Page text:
What Education Do I Need for a Career in Forestry?

Forestry is a diverse industry that offers careers in land and timber management and resource conservation. Most forestry jobs can be obtained with an associate's or a bachelor's degree. This article explores the education that is necessary for different types of careers in forestry. Schools offering Environmental & Social Sustainability degrees can also be found in these popular choices.

Beginning Your Career in Forestry

According to the U.S. Bureau of Labor Statistics, forestry workers don't need a college degree. However, an associate's degree can provide valuable training and a competitive edge in the field. Forestry technician jobs typically require an associate's degree accredited by the Society of American Foresters, and a bachelor's degree from an accredited school is the entry-level requirement for becoming a forester. Continue reading for information on associate's and bachelor's degree programs.

Important Facts About These Occupations

Programs Possible internships and seasonal employment opportunities
Prerequisites For masters and doctoral programs: GRE scores, faculty sponsorship and possible research funding
Possible Careers Timber manager, forest planner, forest ranger, fire specialist
Similar Occupations Agricultural worker, Agricultural and Food Scientist, Environmental Science and Protection Technician, Zoologist, Logging worker

Associate's Degree

There are many 2-year degrees in forestry, like the Associate of Applied Science in Forest Technology and the Associate of Science in Forestry and Wildlife Management. Courses may include forest ecology, dendrology, forest diseases, silviculture, urban forestry and wildlife management. Such programs include field training in inventorying forests and animal populations, using GPS and GIS, measuring forest health and determining property lines.

Bachelor's Degree

Bachelor's degree programs take a broader approach, offering students a stronger background in ecology, the life sciences and the physical sciences along with forestry-specific coursework. The forestry curriculum is similar to that of an associate's degree program, but it may include more management courses, like recreation management, ecosystem management and resource management. Field training is also required. Bachelor's degree programs may even offer specialization areas, like forest management or forest restoration. Programs often offer internship opportunities as well.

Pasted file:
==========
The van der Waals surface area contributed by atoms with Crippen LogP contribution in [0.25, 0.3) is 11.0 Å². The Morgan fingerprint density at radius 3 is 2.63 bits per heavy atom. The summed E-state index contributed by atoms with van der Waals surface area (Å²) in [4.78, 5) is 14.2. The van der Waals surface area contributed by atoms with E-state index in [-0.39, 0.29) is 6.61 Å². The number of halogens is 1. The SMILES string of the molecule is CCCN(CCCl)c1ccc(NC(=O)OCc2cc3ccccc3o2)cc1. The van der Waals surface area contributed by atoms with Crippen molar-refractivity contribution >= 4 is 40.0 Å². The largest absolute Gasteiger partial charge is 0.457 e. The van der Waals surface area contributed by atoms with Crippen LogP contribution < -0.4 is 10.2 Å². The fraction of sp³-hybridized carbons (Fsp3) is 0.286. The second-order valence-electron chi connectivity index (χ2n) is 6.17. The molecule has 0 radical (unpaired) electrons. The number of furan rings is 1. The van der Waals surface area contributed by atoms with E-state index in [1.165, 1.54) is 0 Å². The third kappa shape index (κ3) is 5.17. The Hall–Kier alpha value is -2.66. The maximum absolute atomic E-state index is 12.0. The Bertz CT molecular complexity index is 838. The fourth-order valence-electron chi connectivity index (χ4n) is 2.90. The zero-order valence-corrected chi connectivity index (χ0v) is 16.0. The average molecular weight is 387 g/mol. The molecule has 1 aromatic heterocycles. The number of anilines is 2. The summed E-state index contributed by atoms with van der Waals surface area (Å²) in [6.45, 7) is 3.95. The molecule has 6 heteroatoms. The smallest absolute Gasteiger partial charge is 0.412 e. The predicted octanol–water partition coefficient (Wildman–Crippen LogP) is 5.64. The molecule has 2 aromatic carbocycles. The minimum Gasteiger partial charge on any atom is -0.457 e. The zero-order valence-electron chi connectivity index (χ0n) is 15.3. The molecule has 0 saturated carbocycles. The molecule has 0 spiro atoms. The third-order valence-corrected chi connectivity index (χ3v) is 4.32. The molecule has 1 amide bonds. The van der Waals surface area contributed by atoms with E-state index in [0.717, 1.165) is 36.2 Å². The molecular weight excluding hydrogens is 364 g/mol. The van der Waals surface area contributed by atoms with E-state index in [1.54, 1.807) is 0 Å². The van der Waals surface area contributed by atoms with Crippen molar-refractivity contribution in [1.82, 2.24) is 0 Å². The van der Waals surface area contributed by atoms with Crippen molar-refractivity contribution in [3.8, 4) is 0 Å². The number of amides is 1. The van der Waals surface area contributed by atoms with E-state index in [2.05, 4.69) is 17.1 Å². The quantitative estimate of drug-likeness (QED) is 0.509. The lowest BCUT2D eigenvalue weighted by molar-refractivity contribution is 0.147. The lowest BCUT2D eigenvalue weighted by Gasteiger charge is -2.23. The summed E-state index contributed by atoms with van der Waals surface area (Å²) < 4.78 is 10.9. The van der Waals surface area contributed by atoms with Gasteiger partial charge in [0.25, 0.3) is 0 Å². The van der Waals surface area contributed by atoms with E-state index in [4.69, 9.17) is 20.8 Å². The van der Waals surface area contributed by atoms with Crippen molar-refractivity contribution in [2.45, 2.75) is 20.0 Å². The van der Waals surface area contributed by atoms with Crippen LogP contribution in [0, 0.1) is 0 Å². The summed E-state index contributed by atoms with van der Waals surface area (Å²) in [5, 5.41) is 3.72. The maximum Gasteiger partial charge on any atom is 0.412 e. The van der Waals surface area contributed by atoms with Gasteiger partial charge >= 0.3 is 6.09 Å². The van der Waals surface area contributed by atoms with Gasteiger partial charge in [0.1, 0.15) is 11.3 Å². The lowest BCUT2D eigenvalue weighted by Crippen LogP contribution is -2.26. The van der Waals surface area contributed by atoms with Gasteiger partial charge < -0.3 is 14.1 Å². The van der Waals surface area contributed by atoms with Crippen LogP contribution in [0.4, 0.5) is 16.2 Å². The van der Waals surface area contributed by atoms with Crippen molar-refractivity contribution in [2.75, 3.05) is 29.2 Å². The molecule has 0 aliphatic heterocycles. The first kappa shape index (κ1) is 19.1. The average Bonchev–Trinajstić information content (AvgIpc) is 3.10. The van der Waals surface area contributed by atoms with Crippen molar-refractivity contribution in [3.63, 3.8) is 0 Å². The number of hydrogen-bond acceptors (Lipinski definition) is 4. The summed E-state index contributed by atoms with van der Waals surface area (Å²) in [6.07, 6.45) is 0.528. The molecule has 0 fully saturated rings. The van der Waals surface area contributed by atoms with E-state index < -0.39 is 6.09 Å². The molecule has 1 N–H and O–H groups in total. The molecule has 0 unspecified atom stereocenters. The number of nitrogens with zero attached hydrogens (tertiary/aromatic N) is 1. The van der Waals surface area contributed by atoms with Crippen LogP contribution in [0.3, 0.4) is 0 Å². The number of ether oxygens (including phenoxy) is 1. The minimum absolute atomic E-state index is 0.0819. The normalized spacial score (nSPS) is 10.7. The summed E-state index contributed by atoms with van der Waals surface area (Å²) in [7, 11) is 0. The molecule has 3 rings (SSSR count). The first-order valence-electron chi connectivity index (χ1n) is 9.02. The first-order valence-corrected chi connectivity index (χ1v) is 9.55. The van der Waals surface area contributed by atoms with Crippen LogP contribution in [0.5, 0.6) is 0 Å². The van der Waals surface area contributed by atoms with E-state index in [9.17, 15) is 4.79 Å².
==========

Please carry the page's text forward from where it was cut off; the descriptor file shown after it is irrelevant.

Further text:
Advancing Your Career in Forestry

A graduate degree is not necessary to advance in your forestry career, though master's and doctoral degree programs can better prepare you for work in research, management and teaching. Graduate degree programs may offer specialization options for individuals moving into a particular niche of forestry.

Master's Degree

The Master of Science in Forestry is a research-based degree that typically precedes doctoral studies. The Master of Forestry and the Master of Natural Resources are terminal, professional degrees. Coursework may include tropical forest ecology, aquatic ecology, biogeochemistry and environmental law. Students usually have established forestry careers, and graduates are often employed in forest management or policy positions.

Doctoral Degree

Some schools offer a PhD in Forestry. Students concentrate their work in faculty research areas, such as forest ecology, environmental and resource law and policy, silviculture, environmental management and agroforestry. Sometimes, joint doctoral degree programs are also offered, combined with fields like tropical environmental biology program or anthropology.

Career Outlook and Earnings

Overall, the 2016-2026 employment outlook for forestry careers is not impressive, according to U.S. Bureau of Labor Statistics reports. Slower than average of 4% growth rate in the number of jobs available for forest and conservation technicians, and as fast as the average increase of 6% is predicted for conservation scientists and forester careers. More job opportunities will be available in federal forests, and foresters who are familiar with wildlife prevention, suppression and restoration may also qualify for more jobs.

The U.S. Bureau of Labor Statistics also lists 2018 salary information. The median annual salary for forest and conservation workers was $27,460; for forest and conservation technicians the median annual salary was $37,180 and for foresters it was $61,410.

To continue researching, browse degree options below for course curriculum, prerequisites and financial aid information. Or, learn more about the subject by reading the related articles below:

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